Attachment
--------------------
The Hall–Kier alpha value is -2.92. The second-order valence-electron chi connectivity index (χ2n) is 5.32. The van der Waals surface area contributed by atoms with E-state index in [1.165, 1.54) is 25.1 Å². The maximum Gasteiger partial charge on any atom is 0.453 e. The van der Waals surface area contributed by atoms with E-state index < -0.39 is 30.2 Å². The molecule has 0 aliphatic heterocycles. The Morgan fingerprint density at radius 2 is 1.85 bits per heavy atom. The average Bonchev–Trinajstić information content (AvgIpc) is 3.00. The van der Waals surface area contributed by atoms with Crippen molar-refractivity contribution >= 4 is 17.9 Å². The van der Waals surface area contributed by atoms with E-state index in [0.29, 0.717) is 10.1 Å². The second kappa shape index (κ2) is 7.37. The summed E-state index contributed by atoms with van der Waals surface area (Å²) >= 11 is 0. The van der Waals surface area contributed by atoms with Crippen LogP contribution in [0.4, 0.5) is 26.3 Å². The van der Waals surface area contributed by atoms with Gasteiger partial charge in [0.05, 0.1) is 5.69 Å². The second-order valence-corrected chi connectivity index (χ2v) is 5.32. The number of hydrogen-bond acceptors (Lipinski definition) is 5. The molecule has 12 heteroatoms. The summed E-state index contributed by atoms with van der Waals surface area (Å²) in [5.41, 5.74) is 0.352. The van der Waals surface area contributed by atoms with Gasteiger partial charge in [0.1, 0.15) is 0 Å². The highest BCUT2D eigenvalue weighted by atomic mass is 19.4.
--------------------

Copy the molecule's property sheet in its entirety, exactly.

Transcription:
The Hall–Kier alpha value is -2.92. The second-order valence-electron chi connectivity index (χ2n) is 5.32. The van der Waals surface area contributed by atoms with E-state index in [1.165, 1.54) is 25.1 Å². The maximum Gasteiger partial charge on any atom is 0.453 e. The van der Waals surface area contributed by atoms with E-state index < -0.39 is 30.2 Å². The molecule has 0 aliphatic heterocycles. The Morgan fingerprint density at radius 2 is 1.85 bits per heavy atom. The average Bonchev–Trinajstić information content (AvgIpc) is 3.00. The van der Waals surface area contributed by atoms with Crippen molar-refractivity contribution >= 4 is 17.9 Å². The van der Waals surface area contributed by atoms with E-state index in [0.29, 0.717) is 10.1 Å². The second kappa shape index (κ2) is 7.37. The summed E-state index contributed by atoms with van der Waals surface area (Å²) >= 11 is 0. The van der Waals surface area contributed by atoms with Crippen LogP contribution in [0.4, 0.5) is 26.3 Å². The van der Waals surface area contributed by atoms with Gasteiger partial charge in [0.05, 0.1) is 5.69 Å². The second-order valence-corrected chi connectivity index (χ2v) is 5.32. The number of hydrogen-bond acceptors (Lipinski definition) is 5. The molecule has 12 heteroatoms. The summed E-state index contributed by atoms with van der Waals surface area (Å²) in [5.41, 5.74) is 0.352. The van der Waals surface area contributed by atoms with Gasteiger partial charge in [0.1, 0.15) is 0 Å². The highest BCUT2D eigenvalue weighted by atomic mass is 19.4.